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## Chapter: Programming and Data structures : Object Oriented Programming Concepts

Operator overloading is a very important feature of Object Oriented Programming. Curious to know why!!? It is because by using this facility programmer would be able to create new definitions to existing operators.

Operator overloading is a very important feature of Object Oriented Programming. Curious to know why!!? It is because by using this facility programmer would be able to create new definitions to existing operators. In other words a single operator can take up several functions as desired by programmers depending on the argument taken by the operator by using the operator overloading facility.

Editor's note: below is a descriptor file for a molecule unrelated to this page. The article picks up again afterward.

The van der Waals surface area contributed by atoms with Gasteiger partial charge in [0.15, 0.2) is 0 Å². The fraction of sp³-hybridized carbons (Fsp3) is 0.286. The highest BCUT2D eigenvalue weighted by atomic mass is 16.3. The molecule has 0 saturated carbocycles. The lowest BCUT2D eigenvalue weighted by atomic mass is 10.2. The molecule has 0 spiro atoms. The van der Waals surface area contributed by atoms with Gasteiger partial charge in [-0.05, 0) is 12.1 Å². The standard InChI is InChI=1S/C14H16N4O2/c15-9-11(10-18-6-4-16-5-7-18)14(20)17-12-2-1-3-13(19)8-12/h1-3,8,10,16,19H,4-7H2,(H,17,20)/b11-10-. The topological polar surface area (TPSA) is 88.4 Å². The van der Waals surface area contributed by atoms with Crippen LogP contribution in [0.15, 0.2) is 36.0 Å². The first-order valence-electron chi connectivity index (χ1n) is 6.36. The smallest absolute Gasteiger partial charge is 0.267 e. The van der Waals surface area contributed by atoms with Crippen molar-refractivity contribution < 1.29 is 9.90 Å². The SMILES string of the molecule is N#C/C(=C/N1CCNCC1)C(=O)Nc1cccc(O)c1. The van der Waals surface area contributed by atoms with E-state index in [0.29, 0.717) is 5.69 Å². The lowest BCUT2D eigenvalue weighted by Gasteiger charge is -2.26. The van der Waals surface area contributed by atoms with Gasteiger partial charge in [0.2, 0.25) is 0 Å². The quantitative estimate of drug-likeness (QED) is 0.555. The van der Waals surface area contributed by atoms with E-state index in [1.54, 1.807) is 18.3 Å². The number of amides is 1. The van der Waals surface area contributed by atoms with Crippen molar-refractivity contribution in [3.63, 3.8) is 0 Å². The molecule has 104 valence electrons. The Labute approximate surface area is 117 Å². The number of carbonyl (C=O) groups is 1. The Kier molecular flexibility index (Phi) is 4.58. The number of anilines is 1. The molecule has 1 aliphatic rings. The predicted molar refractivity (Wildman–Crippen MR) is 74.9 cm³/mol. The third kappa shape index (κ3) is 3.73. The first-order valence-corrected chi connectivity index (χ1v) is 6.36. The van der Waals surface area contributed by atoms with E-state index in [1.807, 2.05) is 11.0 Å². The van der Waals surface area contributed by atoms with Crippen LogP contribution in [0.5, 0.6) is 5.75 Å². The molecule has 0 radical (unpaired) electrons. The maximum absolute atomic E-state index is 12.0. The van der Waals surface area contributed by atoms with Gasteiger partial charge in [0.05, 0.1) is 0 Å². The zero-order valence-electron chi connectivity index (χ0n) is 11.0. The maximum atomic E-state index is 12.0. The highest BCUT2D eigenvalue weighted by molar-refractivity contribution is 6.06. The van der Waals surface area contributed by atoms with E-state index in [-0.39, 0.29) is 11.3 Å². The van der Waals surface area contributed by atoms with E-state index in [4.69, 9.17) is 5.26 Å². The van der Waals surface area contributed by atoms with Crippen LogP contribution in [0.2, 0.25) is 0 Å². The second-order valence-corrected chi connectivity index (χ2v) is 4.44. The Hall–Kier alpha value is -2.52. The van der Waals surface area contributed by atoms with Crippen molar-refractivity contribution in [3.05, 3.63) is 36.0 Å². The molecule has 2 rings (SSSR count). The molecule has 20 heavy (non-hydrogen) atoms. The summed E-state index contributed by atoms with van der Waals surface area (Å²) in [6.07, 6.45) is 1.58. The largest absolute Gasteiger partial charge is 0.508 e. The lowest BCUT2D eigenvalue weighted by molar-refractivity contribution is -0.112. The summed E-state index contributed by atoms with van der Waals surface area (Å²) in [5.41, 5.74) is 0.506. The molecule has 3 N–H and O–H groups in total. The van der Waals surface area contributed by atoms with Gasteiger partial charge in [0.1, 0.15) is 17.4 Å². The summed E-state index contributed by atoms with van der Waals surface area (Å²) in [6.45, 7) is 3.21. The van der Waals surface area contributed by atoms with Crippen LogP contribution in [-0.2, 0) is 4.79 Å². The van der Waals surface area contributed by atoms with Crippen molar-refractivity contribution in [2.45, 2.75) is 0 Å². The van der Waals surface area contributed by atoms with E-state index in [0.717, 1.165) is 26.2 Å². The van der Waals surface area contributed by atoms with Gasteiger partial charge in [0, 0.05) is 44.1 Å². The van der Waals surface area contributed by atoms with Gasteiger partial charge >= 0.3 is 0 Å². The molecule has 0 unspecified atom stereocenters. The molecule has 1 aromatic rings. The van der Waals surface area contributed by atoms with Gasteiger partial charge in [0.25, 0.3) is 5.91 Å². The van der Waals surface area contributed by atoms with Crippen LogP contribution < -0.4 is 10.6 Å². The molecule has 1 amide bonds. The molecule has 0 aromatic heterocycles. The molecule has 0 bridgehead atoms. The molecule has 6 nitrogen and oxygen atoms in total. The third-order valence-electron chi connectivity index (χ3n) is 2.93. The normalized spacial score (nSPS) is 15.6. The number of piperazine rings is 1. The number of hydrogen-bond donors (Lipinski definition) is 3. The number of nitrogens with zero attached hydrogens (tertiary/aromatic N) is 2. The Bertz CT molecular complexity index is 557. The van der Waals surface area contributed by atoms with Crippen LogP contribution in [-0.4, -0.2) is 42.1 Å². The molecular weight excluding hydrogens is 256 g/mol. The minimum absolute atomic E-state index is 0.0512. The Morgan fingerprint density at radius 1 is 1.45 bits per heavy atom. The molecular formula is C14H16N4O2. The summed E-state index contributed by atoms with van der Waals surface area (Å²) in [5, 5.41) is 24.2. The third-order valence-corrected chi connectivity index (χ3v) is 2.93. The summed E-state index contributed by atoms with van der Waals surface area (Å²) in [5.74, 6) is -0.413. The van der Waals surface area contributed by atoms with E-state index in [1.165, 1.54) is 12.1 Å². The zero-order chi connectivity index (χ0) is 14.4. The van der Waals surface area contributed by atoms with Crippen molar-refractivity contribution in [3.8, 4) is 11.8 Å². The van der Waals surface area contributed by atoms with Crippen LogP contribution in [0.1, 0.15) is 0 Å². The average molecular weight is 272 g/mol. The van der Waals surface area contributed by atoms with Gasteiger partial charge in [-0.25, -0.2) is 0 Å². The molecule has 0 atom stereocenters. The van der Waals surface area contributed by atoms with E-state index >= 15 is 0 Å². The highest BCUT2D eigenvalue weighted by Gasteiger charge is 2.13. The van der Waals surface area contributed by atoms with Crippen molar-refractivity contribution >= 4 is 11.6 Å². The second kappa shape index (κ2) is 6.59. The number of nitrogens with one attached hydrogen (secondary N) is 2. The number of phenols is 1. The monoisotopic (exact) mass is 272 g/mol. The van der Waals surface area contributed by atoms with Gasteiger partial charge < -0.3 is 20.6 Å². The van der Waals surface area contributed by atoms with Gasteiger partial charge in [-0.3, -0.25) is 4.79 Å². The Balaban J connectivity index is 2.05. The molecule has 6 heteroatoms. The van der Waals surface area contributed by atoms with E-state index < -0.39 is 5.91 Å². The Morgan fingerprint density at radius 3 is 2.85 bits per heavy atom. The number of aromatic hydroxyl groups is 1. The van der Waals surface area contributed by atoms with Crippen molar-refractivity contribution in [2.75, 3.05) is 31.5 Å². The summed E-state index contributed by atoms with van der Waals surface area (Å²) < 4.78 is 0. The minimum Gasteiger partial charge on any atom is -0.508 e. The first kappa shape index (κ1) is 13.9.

Broadly classifying operators are of two types namely:

ü   Unary Operators

ü   Binary Operators

Unary Operators:

As the name implies, it operates on only one operand. Some unary operators are named ++ also called the Increment operator, -- also called the Decrement Operator, ! , ~ are called unary minus.

Binary Operators:

It operates on two operands. Some binary operators are arithmetic operators, comparison operators, and arithmetic assignment operators.

Operator overloading helps the programmer to define a new functionality for the existing operator. This is done by using the keyword operator.

The general syntax for defining an operator overloading is as follows:

return_type classname :: operator operator_symbol(argument)

{

…….

Statements;

}

Operator overloading is defined as a member function by making use of the keyword operator.

In the above:

ü   return_type - is the data type returned by the function

ü   class name - is the name of the class

ü   operator - is the keyword

ü   operator symbol - is the symbol of the operator which is being overloaded or defined for new functionality